Daily quotes sent from community also encouraged faith. Like the chocolate I savored at the end of each day, I savored this morning ritual, opening the designated envelope of the day and reading the quote sent to me by a Watershedian. Consistently the quotes tethered me to Home. I loved the reminder that I am part of a community that not only loves learning but thrives on listening for the Word’s application for our lives.
For if anyone hears the word but is not obedient to it, he is like a man who looks at himself in a mirror and studies himself carefully, and then goes off and immediately forgets what he looks like. But the one who looks at the perfect law of freedom and remains committed to it - thereby demonstrating that he is not a forgetful hearer but a doer of what that law requires - will be blessed in what he does.
Being in an environment where stories of faith were shared every day, I was compelled to see my life as one infused with God’s presence. As I related stories about our community life with Beth, I found myself choosing words that reflected our desire to see the Spirit’s direction, when at home I might be more cynical or ‘under the sun’ with my description. Partly, I was aware of being an ambassador of Watershed. I wanted to more than less accurately represent the core faith on which the community has found ground, whether I personally have been loyal to this ground or not. But another motivator of my ‘gospel speak’ was a palpable conviction of the Spirit’s presence. Being around people of faith, even conservative evangelicals, encouraged my eyes to see with faith.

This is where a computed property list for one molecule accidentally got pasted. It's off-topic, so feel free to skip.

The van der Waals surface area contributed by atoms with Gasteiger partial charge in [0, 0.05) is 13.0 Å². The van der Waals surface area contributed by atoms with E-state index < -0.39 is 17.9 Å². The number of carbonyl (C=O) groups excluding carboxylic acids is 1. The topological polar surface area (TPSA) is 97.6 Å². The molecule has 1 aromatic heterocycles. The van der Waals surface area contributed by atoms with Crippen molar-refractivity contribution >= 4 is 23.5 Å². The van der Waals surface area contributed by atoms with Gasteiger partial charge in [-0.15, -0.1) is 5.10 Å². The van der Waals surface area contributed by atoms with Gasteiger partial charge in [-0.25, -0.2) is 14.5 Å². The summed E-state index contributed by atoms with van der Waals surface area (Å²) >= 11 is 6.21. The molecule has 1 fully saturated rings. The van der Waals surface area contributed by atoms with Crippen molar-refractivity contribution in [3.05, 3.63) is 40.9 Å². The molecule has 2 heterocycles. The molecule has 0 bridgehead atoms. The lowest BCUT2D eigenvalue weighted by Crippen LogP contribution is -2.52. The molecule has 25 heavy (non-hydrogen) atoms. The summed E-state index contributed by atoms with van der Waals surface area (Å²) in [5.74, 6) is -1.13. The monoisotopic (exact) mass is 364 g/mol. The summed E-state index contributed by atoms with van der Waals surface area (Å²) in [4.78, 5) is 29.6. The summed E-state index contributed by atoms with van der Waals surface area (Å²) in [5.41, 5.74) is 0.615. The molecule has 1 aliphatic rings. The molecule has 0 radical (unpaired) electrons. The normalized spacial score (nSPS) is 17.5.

From a human, ‘below’ point of view, we see only the negative pole. But through faith, in Christ, the Spirit reveals to us the surplus of meaning, the positive pole. Then any experience has meaning, if looked through this interpretation. This speaks to John’s call that we are called to be witnesses.... Revelation is actually of God’s true being in Jesus which invites us to faith, invites us to leave behind our human structures for the Truth. God chose us, not we chose to have faith.